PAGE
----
This article is significant because as technology advances, the possibilities of lethal autonomous weapons and killer robots become more likely to eventually happen. It is important for scientists to understand the real implications that this technology may have on human security. If technology is to advance faster than humans can understand it, killer robots could become a real danger and threat to the world.

Satarino, Adam. “Will There be a Ban on Killer Robots.”The New York Times, 19 Oct. 2018,

News Journal #12- Nationalism

The article “China-US Ties Sinking Amid Acrimony Over Trade, Politics” describes the clashing viewpoints of China and the United States. This is relevant to nationalism because it shows how nationalism can divide people, as many countries see themselves as separate from others. This makes it difficult for them to work together to achieve a common goal.

United States vice president Mike Pence accused China of trying to interfere with the midterm election to undermine Donald Trump’s trade policies with Beijing, and to beware of their “debt diplomacy”. Both sides have been at odds over human rights and global hegemony, with no resolution in sight. Predictions that China’s prosperity would cause it to fall in line with international values and law have proven to be false. Chinese president Xi Jinping has been accused of trying to overstep China’s bounds in order to become a world power. However, the comments made by the United States are only driving more of a wedge between the two countries. Both presidents are facing criticisms in their home counties, which does not help the tensions. No resolution to these tensions can be seen in the near future.

This article is significant because it shows an example of how modern day nationalism has driven a wedge between the two major powers: China and the United States. Their disagreements on policies shows the “us” versus “them” mentality described in Introducing Global Issues. Until they put their disagreements and criticisms aside, this nationalism will continue to be evident and conflict will continue.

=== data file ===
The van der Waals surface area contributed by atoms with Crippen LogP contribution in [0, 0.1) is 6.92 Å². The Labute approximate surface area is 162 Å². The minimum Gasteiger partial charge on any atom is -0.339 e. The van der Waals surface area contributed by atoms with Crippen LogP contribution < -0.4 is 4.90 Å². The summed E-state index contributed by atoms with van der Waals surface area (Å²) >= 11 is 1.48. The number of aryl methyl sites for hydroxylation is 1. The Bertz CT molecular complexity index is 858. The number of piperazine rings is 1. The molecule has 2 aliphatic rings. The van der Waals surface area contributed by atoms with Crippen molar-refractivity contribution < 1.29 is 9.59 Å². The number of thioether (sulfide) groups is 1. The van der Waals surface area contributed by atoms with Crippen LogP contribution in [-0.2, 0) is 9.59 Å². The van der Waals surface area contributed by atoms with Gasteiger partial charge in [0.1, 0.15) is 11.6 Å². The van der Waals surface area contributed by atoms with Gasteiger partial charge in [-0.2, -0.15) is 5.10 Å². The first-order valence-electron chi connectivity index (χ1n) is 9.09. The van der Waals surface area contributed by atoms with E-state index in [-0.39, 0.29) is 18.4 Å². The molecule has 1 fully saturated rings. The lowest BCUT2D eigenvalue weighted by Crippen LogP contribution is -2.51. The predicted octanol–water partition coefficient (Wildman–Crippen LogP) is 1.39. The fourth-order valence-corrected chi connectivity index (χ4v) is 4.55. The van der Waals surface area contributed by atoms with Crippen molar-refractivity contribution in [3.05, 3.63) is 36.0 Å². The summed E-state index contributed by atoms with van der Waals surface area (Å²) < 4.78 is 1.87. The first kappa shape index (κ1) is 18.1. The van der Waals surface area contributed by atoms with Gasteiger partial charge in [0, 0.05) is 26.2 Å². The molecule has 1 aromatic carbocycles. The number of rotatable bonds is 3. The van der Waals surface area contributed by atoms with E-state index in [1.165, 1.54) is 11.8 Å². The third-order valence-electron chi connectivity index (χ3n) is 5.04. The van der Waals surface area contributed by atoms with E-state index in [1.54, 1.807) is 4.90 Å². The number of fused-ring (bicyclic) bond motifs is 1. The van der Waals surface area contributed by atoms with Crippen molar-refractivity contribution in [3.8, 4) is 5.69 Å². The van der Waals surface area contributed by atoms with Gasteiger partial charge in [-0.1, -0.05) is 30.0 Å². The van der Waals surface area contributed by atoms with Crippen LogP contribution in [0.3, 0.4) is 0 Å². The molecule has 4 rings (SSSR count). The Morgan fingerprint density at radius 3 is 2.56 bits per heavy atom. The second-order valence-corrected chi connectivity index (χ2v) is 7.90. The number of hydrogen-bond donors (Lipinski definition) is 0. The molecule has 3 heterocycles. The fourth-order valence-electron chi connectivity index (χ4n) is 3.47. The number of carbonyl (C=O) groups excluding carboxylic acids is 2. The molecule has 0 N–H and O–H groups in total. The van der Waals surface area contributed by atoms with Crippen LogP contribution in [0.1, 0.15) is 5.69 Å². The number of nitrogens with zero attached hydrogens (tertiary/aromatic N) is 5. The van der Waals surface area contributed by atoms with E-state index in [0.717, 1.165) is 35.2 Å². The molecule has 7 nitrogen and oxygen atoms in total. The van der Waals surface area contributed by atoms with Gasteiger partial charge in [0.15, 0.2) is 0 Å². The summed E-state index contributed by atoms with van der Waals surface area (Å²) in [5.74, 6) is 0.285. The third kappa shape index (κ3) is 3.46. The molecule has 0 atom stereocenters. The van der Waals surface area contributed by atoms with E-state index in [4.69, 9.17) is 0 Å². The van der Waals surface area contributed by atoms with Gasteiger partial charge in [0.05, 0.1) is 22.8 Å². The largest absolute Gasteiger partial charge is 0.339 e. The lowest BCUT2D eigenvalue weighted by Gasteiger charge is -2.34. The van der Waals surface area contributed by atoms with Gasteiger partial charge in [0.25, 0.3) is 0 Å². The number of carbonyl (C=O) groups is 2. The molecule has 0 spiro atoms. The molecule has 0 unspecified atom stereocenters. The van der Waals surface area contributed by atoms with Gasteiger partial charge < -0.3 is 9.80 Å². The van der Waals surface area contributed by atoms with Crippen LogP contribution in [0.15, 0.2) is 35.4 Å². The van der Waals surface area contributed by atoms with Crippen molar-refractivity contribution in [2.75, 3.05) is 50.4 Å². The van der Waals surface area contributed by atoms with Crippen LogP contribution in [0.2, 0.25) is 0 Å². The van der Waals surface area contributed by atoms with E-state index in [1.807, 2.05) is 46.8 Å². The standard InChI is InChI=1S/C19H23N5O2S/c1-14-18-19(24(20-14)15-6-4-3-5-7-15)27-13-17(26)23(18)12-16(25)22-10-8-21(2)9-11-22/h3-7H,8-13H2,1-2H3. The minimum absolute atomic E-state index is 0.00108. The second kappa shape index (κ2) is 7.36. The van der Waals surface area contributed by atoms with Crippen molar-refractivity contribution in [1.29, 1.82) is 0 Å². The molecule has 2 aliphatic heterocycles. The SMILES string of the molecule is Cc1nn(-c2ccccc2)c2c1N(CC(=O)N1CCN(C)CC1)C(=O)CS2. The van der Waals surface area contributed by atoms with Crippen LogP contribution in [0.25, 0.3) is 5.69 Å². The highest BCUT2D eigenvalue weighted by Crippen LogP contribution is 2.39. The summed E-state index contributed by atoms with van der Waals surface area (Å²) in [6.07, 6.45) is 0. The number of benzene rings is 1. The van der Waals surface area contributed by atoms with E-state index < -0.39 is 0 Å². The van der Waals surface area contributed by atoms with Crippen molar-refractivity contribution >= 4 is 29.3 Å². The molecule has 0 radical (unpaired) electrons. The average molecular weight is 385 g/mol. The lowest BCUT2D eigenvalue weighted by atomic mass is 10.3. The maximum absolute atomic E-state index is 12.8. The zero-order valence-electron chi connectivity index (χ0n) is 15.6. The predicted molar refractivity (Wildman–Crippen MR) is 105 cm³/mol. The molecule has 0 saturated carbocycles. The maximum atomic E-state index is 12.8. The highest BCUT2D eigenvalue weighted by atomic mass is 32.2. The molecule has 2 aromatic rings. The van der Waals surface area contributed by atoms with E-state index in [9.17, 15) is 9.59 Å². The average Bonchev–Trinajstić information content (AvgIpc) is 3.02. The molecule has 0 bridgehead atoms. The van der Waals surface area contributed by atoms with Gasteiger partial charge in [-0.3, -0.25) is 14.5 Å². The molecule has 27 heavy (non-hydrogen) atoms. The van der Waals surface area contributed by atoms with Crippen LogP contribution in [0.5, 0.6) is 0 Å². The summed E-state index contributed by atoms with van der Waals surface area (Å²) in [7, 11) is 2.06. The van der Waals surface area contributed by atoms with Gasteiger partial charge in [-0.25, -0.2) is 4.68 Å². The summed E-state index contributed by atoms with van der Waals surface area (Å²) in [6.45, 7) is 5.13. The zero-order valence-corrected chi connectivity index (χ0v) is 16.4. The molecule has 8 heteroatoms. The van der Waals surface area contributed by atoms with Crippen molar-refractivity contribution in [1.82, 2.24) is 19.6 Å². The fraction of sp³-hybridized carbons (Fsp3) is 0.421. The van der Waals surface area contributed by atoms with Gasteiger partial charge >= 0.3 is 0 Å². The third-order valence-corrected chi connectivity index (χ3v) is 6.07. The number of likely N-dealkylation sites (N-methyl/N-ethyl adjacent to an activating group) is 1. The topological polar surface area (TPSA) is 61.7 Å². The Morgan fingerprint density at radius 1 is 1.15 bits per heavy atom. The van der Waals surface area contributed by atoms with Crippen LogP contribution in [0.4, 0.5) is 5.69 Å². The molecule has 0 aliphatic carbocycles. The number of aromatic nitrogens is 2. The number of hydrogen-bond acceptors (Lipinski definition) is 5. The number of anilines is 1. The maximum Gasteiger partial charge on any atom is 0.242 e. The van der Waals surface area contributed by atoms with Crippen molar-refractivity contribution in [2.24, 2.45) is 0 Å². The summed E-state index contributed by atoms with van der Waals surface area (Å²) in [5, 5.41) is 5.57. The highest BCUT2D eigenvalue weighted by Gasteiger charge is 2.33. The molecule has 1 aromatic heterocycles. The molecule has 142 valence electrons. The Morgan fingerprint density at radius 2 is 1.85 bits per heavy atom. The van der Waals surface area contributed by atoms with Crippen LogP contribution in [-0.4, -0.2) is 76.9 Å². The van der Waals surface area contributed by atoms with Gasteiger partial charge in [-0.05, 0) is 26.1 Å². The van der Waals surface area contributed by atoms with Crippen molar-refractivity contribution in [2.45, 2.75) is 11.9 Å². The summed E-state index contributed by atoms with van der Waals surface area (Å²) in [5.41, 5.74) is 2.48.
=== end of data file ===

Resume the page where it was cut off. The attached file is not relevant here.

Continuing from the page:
The Associated Press.  “China-US Ties Sinking Amid Acrimony Over Trade, Politics.” The New York Times, 22 Oct. 2018,

News Journal #11- Terrorism

The Associated Press’ article “Iran Votes to Join Pact to Combat Terror Financing” describes how the country made the “historic decision” to join the CFT. This is realevent to terrorism because it shows how Iran is taking steps to combat terrorism.

Iran has voted to join the CFT, or “Combating the Financing of Terrorism” convention. In order to become a law, this bill must be ratified by the Guardian Council. Joining this convention would require Iran to comply with ideas brought forth by an intergovernmental corporation called the Financial Action Task Force, which targets money laundering around the world. Opposers of the bill said it would erode the country’s sovereignty, while others saw it as a historic gesture that would make it easier to do business with China and Russia.

This story is significant because it shows how a country often associated with terrorism is taking actions to stop this issue.

The Associated Press. “Iran Voted to Join Pact to Combat Terror Financing.” The New York Times, 7 Oct. 2018,

News Journal #10-Global Security